Reactions to my post on cancelling the Replit subscription

A few days ago I blogged on why I cancelled my paid plan to Replit.

It was a short personal note to record my decision as I often do to document my experiences with tools and products, possibly of interest to the few dozen regulars per day who read my blog.

A day on the home page of Hacker News, over 170 votes, almost 150 comments, and nearly 20,000 views later, it became clear I underestimated the impact of the post. I should have expected mixing parting ways with a product by a red hot startup like Replit, and a red hot technology like AI, could generate some attention.

The discussion in the comments on Hacker News is pretty interesting and I can't do more than reply to a few. But I'd like to address a couple of issues raised in the comments.

Some readers wondered whether I feel entitled to great products at little or no cost, thus making it difficult for companies to survive and innovate. I'd actually be happy to pay for Replit at the new higher price. But my shift to Lisp, and the diverging direction of Replit's evolution, widen a gap between cost and benefits that reduces the value of Replit to me, possibly even at the old lower price.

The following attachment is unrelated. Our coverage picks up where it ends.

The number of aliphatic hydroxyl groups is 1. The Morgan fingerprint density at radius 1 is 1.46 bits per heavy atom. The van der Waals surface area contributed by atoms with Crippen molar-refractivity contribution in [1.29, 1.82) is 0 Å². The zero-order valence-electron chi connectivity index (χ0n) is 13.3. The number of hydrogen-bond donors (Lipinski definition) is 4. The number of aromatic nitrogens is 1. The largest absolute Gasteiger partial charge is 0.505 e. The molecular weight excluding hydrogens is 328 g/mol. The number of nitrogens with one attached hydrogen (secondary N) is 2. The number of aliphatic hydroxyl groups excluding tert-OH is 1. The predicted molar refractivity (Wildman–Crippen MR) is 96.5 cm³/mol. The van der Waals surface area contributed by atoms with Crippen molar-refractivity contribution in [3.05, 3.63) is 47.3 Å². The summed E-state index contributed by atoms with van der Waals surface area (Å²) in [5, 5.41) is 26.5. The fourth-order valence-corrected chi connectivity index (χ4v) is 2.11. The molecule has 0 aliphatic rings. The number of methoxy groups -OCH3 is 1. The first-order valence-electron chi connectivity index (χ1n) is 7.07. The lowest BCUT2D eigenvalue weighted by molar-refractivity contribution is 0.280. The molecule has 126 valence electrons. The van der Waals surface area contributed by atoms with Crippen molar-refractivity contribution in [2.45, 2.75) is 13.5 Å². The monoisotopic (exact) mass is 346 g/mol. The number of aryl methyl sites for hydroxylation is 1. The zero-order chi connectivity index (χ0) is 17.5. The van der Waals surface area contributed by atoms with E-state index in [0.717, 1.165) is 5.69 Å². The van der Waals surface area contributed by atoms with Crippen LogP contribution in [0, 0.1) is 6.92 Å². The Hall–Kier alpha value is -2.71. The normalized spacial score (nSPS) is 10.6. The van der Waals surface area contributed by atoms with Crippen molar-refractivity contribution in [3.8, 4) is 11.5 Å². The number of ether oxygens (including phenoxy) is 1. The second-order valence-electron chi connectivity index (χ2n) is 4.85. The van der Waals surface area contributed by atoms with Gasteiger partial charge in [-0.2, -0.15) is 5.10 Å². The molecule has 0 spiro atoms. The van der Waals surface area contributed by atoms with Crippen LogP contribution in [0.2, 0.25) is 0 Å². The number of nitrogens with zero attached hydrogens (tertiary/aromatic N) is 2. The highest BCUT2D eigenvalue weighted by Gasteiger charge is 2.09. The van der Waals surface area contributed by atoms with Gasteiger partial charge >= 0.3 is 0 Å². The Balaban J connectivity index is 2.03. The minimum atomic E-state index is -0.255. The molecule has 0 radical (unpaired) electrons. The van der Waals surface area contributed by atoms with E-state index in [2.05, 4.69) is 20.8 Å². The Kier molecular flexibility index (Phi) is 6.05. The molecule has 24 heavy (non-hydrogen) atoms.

Others pointed out I'm a niche user while Replit caters to an audience of mainstream developers with different needs. This is true. Replit's features make it a great value for those users such as web developers. For example, deploying a web app by just listening to a port is beyond magical. But this is not what I need.

Replit cofounder Faris Masad also read my post and invited me to a video call. He gave me the opportunity — thanks! — to elaborate on the issues raised in the post and share my feedback on what Replit is missing for Lisp. Faris listened carefully, as he said improving Lisp support can improve the experience also with other languages.

This conversation and the other feedback convinced me to follow more closely the evolution of Replit and reevaluate my decision.

#development #Lisp

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